ABERMAN: You know, I find that the people that come on the show, what they generally have in common is they like building things. You know, that’s something that really ties this community together in a really big way. People like to change things, like to serve. I’m looking at the XFL, and I’m seeing an opportunity to build a new league. But I’m also seeing other leagues that have tried, over the years, to do spring football. How are you approaching this that’s going to make it more likely to be successful, do you think?

MOSES: Yeah, I think we have a couple of benefits that other leagues have not had. One, this is the second iteration of the XFL. So our chairman, Vince McMahon, who is also chairman and CEO of the WWE, has gone down this road before, and I think learned a lot from that experience, almost 20 years ago. What people forget about that, you know, some call it a failed experiment, is that, the way that we consume sports in this country was changed in a very significant way by the XFL. The sky cam that’s become ubiquitous with all sporting events that’s on that wire above the field, that takes those pictures, that came from the XFL. Miking up players, so you could hear them during the game, that came from the XFL. Even the thing that people remember the most, which is the nicknames on the back of the jerseys. The NBA does that for a couple of games a year, they let guys put their nicknames on the back.

So, all of these creative and innovative fan-focused things came out of the XFL. What I believe that we learned from that is that, having a league that is willing to take chances, and willing to be an innovation platform for the way the game is played as well as the way the game is presented, is something that works, and that people want to see. And so, you know, I like to say we will benefit from the hundred years of NFL history, the 150 years of college football history, but we’re not limited by it. We get to try different things out. So, Vince announced in January of 2018 that we’d get started in February of 2020. So, there’s a two year runway. There’s all the accumulated knowledge from 20 years ago, and from last year. He had the Alliance of American Football that Charlie Ebersol and Bill Polian started out. And we think, in my very humble opinion, that they rushed to get their product out a year before ours. And, you know, unfortunately, they didn’t make it through their first season. And so we have, I think, the vision, leadership, and the financing necessary to really stand up a league like this, which is not cheap, as we all know.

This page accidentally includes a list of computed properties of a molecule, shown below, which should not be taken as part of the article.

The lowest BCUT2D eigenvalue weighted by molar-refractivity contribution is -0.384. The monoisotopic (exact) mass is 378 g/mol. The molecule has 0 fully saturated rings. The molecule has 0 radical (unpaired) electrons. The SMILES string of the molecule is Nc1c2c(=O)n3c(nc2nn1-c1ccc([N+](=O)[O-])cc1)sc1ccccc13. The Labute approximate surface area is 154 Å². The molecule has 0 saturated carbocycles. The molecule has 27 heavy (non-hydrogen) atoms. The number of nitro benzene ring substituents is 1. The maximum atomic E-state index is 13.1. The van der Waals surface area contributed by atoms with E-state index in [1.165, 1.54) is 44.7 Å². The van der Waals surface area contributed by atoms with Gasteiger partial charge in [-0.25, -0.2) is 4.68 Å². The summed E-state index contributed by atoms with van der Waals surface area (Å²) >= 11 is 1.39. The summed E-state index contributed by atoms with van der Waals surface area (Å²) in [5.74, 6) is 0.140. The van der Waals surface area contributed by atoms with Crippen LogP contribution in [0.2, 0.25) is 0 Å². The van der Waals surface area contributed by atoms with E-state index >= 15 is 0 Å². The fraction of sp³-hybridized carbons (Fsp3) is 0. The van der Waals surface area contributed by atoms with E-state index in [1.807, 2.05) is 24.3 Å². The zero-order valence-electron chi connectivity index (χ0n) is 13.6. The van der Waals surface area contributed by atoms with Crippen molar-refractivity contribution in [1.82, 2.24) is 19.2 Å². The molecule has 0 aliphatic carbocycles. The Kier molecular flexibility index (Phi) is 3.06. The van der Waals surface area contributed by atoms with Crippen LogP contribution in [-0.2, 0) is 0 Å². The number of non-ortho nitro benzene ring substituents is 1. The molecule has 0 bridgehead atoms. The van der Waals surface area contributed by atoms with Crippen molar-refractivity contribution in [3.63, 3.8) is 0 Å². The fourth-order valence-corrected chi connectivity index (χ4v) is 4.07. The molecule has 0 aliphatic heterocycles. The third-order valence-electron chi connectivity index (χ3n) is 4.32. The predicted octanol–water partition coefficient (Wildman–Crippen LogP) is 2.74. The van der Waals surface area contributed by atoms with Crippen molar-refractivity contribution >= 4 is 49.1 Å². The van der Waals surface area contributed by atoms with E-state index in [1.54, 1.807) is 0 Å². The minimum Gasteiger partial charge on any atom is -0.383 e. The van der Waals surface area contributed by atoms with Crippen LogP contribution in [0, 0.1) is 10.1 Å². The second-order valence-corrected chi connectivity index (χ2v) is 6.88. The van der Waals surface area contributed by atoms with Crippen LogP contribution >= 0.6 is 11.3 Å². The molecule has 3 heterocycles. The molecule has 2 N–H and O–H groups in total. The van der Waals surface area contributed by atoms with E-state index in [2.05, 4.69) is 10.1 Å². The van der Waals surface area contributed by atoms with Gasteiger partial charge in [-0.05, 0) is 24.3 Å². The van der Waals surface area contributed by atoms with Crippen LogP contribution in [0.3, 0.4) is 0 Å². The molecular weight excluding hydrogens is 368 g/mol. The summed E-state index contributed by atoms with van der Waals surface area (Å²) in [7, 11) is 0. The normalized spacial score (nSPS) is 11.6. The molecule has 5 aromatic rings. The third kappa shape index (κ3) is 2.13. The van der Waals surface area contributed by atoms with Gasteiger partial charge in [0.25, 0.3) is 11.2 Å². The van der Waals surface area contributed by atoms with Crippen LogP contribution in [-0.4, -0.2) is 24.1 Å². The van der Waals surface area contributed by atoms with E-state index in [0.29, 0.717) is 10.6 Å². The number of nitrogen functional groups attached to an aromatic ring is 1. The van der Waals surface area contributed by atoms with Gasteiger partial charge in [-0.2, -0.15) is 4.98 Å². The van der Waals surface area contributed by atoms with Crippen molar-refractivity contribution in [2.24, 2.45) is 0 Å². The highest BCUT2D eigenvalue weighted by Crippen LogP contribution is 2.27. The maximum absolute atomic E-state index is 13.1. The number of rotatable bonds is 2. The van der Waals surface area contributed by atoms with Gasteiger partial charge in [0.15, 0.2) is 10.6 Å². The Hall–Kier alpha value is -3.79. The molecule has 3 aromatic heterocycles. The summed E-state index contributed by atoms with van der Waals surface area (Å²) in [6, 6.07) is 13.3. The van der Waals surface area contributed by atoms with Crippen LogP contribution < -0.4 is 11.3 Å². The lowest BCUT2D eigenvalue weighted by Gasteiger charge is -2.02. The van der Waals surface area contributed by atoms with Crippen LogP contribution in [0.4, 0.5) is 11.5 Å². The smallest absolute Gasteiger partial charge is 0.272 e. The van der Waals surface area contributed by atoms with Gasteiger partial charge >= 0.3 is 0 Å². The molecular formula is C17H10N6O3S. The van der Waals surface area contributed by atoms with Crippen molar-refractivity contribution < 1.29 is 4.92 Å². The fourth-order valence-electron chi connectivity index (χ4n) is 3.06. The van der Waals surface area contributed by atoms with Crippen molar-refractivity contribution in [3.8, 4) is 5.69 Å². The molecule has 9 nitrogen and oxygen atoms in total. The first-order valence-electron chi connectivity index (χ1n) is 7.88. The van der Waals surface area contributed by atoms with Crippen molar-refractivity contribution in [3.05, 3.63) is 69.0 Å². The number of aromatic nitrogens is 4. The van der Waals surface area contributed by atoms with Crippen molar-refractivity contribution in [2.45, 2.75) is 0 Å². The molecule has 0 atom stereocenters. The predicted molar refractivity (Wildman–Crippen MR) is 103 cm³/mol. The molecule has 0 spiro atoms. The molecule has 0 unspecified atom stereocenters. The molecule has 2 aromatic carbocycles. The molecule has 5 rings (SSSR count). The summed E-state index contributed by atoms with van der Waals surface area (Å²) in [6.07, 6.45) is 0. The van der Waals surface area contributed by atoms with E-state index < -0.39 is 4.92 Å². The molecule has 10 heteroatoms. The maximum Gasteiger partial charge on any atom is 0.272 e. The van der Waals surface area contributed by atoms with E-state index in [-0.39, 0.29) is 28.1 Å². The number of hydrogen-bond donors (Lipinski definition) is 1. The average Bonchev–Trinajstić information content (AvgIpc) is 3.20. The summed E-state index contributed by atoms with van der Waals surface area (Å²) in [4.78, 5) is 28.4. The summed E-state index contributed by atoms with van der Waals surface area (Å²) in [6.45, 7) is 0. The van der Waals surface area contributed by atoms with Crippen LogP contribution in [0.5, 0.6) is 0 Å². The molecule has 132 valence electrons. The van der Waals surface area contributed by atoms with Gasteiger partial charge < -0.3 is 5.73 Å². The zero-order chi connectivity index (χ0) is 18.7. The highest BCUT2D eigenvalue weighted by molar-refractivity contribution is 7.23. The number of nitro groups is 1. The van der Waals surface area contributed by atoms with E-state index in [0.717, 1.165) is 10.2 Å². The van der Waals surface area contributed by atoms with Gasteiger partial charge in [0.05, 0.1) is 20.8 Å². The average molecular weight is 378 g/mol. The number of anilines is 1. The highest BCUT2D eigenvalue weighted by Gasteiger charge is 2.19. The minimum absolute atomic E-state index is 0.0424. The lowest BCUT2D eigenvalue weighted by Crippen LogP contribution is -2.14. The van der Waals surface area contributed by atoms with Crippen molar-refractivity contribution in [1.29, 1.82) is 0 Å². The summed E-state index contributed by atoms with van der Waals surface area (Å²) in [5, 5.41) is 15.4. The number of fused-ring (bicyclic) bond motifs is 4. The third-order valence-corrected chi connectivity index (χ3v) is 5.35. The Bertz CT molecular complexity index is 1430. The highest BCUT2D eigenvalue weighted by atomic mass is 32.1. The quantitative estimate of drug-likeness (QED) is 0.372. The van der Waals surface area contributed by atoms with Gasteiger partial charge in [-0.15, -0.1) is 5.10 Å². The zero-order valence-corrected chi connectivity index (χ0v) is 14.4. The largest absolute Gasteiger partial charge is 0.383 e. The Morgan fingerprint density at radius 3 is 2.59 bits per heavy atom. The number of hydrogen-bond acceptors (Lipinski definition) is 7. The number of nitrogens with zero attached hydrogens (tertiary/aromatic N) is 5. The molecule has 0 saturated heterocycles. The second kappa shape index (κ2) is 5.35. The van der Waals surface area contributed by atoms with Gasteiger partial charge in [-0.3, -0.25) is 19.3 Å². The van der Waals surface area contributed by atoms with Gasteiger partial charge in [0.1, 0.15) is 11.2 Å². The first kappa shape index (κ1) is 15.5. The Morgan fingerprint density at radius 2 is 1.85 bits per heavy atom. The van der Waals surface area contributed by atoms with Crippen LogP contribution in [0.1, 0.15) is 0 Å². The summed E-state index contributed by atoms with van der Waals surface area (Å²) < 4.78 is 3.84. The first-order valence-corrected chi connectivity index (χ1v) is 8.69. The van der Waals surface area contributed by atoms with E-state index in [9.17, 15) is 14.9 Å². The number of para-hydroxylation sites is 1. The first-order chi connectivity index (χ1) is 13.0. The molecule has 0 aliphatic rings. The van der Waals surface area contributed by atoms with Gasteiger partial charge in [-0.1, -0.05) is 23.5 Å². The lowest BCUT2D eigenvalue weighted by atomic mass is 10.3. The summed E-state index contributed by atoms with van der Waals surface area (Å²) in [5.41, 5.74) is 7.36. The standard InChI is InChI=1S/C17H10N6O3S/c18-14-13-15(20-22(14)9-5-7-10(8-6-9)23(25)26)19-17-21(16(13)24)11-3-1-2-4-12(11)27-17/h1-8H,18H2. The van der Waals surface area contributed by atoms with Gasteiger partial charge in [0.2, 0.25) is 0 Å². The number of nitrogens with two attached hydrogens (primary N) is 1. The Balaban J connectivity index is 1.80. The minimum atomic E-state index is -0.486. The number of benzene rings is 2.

ABERMAN: I think the rushing point is actually, forgive the football pun, a very important point here. Football is a sport that, when it’s played well, it’s played well because you have good players and good coaching. Otherwise, it’s just boring, honestly. And I think all of us, my guess, there, Eric, you included, we all play fantasy sports and fantasize that we would have an opportunity to put a team together. What’s it actually like to build a team, and be able to put something together that can be properly coached, and be a good product on the field?

MOSES: It’s a lot of fun. It’s certainly a lot of work. A couple of things to point out. So, we are a single entity structure, meaning that Alpha Entertainment, the company started by Mr. McMahon to relaunch the league, owns all eight teams. And so, the great thing about that is, while we will compete very hard on the field, we are all trying to create the tide that raises all boats, right. Because we will live and die together as a league. And so, having the feeling that you are in these trenches, with my seven other colleagues who are running those other teams, has been very useful for me. We also have a slightly different structure. So, because we’re a single entity, Commissioner Luck runs all of football operations, and all of the football people, if you will, report to him. And that includes our coaches, who are also our GMs. So, all of our head coaches are head coach and GM. As the saying goes, they get to pick the groceries and make the make the meal.